I have recently been re-reading Haruki Murakami’s classic running memoir as an inspiration to keep running in a very busy time of year, and with no major running goals looming in the horizon. I am not going to review the book here, but suffice it to say that it is a must if you are in a running rut and you also happen to like Murakami’s writing. Continue reading “The Murakami Challenge”
It was difficult to select what to write on my blog about the recent 3-day trip to Berlin to run the marathon. So many things happened in three days (including a race!). But, also, the history of me coming to Berlin and how I ran my first marathon here together with my friend Angelike back in 2001, as she was filming bits and pieces for our documentary ‘Run Natasha run’, and how the city affected me back then, meant that coming back here was definitely going to be emotionally charged.
There is something special about running a race in your home town. Oxford has been my hometown for the past 6 years now. And I still love its quaint streets, historic buildings and green parks as much as the first day I arrived here.
No wonder I loved running the Vitality Oxford Half marathon on Sunday. With so familiar faces around, friends, family and runners from Oxford Brookes Uni and Headington RoadRunners, the support along my neighborhood’s streets (the new course passes through Old Marston and right in front of Oxsrad, my running club’s headquarters) was incredible.
This year I was lucky to be a pacer for the 2.15 group, so about half an hour slower than my current half-marathon time (much easier to control the pacing when you are running at about half an hour slower than capacity!). I did it in 2:14:52, eight seconds faster to help everyone get a PB!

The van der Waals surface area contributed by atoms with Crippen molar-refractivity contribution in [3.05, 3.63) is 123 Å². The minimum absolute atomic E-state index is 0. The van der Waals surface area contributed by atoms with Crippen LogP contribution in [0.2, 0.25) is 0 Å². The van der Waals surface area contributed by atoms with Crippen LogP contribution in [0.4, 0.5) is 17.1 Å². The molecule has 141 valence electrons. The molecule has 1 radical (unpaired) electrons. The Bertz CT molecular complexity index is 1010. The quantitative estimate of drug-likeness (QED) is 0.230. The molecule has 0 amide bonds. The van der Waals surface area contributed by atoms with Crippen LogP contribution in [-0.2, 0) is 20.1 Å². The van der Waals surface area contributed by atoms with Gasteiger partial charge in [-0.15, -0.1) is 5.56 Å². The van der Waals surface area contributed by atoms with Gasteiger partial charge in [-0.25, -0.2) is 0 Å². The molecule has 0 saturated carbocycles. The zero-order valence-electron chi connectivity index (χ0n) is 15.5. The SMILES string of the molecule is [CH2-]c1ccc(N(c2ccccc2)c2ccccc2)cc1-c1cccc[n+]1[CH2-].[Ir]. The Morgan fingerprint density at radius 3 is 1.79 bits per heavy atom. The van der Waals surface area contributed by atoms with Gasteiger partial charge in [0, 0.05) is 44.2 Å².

During my recent trip to Greece, time was more precious than ever. I wanted to see my family and catch up with as many friends as possible, as well as introduce my home town to the children and put a few good runs in. How to do it all?
Well, running with friends was a good way to see a good few of them! And the good thing is we got to catch up with our news as we were running and after.
Once in a while, we go to Edlesborough, a small, quiet, tidy village in Buckinghamshire, where my husband spent part of his childhood. Nothing much seems to happen in Edlesborough, which doesn’t take away from the perfection of the countryside that surrounds it. The Chilterns are not too far away and I have done some lovely runs over there.
Cardiff was the place I felt in love with racing again. I had never felt out of love with running. After training more or less consistently for more than 20 years it is a vital part of my well-being by now.
However, after my back injury which led to a long-term hamstring injury last year (through bad mechanics all around) it just felt painful to run at faster speeds for at least a year. I just couldn’t lift my left knee high enough to push forward.
Back in September of 2015, with my amazing coach Dimitris Theodorides, we talked about how I would start running again very slowly and training gradually and see where it takes us… And slowly did we start…
An XC race at last! And so, I managed to run in two fixtures this year. What painful bliss.
I think I did a little bit better than the first race and even though it was not as muddy, it was significantly more hilly, with four hills to tackle, this time, albeit fairly short.
I don’t often carry my mobile phone with me when running (perhaps only for long runs).
But that day (must have been a couple of weeks ago now) I did. It was right after one of our lunchtime running groups at Oxford Brookes and I decided to do one more lap around South Park before heading home.
It was the right thing to do, as I was compensated by those wonderfully serene views on a cold but sunny day.
The mud was so overwhelming that later that night I thought I might be having nightmares about what I had just done. This was my first cross-country race in five years and let’s just say, it all (re)started with a bang.
It has been raining a lot in Oxford over the past few days, so I knew there would be mud, but the extent of it left me shellshocked throughout the 6.6km run through Shotover park on a chilly January morning.